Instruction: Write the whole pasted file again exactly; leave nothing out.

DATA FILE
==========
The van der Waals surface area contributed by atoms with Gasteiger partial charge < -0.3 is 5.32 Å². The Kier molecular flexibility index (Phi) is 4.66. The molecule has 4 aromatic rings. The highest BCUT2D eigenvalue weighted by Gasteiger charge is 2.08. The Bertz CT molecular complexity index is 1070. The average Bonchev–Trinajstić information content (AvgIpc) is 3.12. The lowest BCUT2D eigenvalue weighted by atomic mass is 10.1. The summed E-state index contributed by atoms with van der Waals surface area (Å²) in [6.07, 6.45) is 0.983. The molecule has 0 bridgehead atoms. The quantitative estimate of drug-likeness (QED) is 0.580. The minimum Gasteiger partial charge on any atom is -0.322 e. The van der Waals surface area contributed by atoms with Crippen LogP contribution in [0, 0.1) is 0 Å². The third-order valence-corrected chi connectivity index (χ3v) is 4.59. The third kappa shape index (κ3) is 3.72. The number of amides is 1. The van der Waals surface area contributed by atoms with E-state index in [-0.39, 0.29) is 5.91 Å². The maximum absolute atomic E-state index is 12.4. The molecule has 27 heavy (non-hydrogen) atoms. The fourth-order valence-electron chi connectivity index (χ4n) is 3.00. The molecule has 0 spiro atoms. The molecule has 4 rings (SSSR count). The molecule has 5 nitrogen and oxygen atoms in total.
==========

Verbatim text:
The van der Waals surface area contributed by atoms with Gasteiger partial charge < -0.3 is 5.32 Å². The Kier molecular flexibility index (Phi) is 4.66. The molecule has 4 aromatic rings. The highest BCUT2D eigenvalue weighted by Gasteiger charge is 2.08. The Bertz CT molecular complexity index is 1070. The average Bonchev–Trinajstić information content (AvgIpc) is 3.12. The lowest BCUT2D eigenvalue weighted by atomic mass is 10.1. The summed E-state index contributed by atoms with van der Waals surface area (Å²) in [6.07, 6.45) is 0.983. The molecule has 0 bridgehead atoms. The quantitative estimate of drug-likeness (QED) is 0.580. The minimum Gasteiger partial charge on any atom is -0.322 e. The van der Waals surface area contributed by atoms with Crippen LogP contribution in [0, 0.1) is 0 Å². The third-order valence-corrected chi connectivity index (χ3v) is 4.59. The third kappa shape index (κ3) is 3.72. The number of amides is 1. The van der Waals surface area contributed by atoms with E-state index in [-0.39, 0.29) is 5.91 Å². The maximum absolute atomic E-state index is 12.4. The molecule has 27 heavy (non-hydrogen) atoms. The fourth-order valence-electron chi connectivity index (χ4n) is 3.00. The molecule has 0 spiro atoms. The molecule has 4 rings (SSSR count). The molecule has 5 nitrogen and oxygen atoms in total.